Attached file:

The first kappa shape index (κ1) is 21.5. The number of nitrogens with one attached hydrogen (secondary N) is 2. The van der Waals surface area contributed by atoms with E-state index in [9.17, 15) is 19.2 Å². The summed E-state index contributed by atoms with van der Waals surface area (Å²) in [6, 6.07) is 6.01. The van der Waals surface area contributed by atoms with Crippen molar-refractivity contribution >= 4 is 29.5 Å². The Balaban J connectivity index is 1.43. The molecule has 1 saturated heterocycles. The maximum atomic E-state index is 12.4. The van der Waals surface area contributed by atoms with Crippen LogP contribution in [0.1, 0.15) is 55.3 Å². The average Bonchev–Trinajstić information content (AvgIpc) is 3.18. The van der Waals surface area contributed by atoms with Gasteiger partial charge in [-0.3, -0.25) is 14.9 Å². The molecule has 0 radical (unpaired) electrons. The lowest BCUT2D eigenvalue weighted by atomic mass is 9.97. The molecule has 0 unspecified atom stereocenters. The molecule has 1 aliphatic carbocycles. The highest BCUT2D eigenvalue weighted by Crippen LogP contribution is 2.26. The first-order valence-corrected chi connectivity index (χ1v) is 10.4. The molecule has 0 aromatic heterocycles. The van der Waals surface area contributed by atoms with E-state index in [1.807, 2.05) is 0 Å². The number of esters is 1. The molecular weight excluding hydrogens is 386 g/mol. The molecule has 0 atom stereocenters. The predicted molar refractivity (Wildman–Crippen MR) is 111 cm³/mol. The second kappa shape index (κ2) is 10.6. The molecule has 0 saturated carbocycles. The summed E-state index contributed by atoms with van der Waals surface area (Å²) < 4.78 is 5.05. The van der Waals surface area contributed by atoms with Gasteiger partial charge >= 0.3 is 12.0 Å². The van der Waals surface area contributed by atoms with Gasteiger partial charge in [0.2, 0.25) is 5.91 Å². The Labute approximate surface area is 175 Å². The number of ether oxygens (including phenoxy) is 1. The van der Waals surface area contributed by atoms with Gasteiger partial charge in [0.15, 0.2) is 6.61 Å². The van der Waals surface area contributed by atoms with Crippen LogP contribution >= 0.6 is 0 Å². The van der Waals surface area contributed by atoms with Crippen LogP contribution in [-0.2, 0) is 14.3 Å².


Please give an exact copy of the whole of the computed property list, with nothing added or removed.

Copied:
The first kappa shape index (κ1) is 21.5. The number of nitrogens with one attached hydrogen (secondary N) is 2. The van der Waals surface area contributed by atoms with E-state index in [9.17, 15) is 19.2 Å². The summed E-state index contributed by atoms with van der Waals surface area (Å²) in [6, 6.07) is 6.01. The van der Waals surface area contributed by atoms with Crippen molar-refractivity contribution >= 4 is 29.5 Å². The Balaban J connectivity index is 1.43. The molecule has 1 saturated heterocycles. The maximum atomic E-state index is 12.4. The van der Waals surface area contributed by atoms with Crippen LogP contribution in [0.1, 0.15) is 55.3 Å². The average Bonchev–Trinajstić information content (AvgIpc) is 3.18. The van der Waals surface area contributed by atoms with Gasteiger partial charge in [-0.3, -0.25) is 14.9 Å². The molecule has 0 radical (unpaired) electrons. The lowest BCUT2D eigenvalue weighted by atomic mass is 9.97. The molecule has 0 unspecified atom stereocenters. The molecule has 1 aliphatic carbocycles. The highest BCUT2D eigenvalue weighted by Crippen LogP contribution is 2.26. The first-order valence-corrected chi connectivity index (χ1v) is 10.4. The molecule has 0 aromatic heterocycles. The van der Waals surface area contributed by atoms with E-state index in [1.807, 2.05) is 0 Å². The number of esters is 1. The molecular weight excluding hydrogens is 386 g/mol. The molecule has 0 atom stereocenters. The predicted molar refractivity (Wildman–Crippen MR) is 111 cm³/mol. The second kappa shape index (κ2) is 10.6. The molecule has 0 saturated carbocycles. The summed E-state index contributed by atoms with van der Waals surface area (Å²) < 4.78 is 5.05. The van der Waals surface area contributed by atoms with Gasteiger partial charge >= 0.3 is 12.0 Å². The van der Waals surface area contributed by atoms with Gasteiger partial charge in [0.2, 0.25) is 5.91 Å². The Labute approximate surface area is 175 Å². The number of ether oxygens (including phenoxy) is 1. The van der Waals surface area contributed by atoms with Gasteiger partial charge in [0.15, 0.2) is 6.61 Å². The van der Waals surface area contributed by atoms with Crippen LogP contribution >= 0.6 is 0 Å². The van der Waals surface area contributed by atoms with Crippen LogP contribution in [-0.2, 0) is 14.3 Å².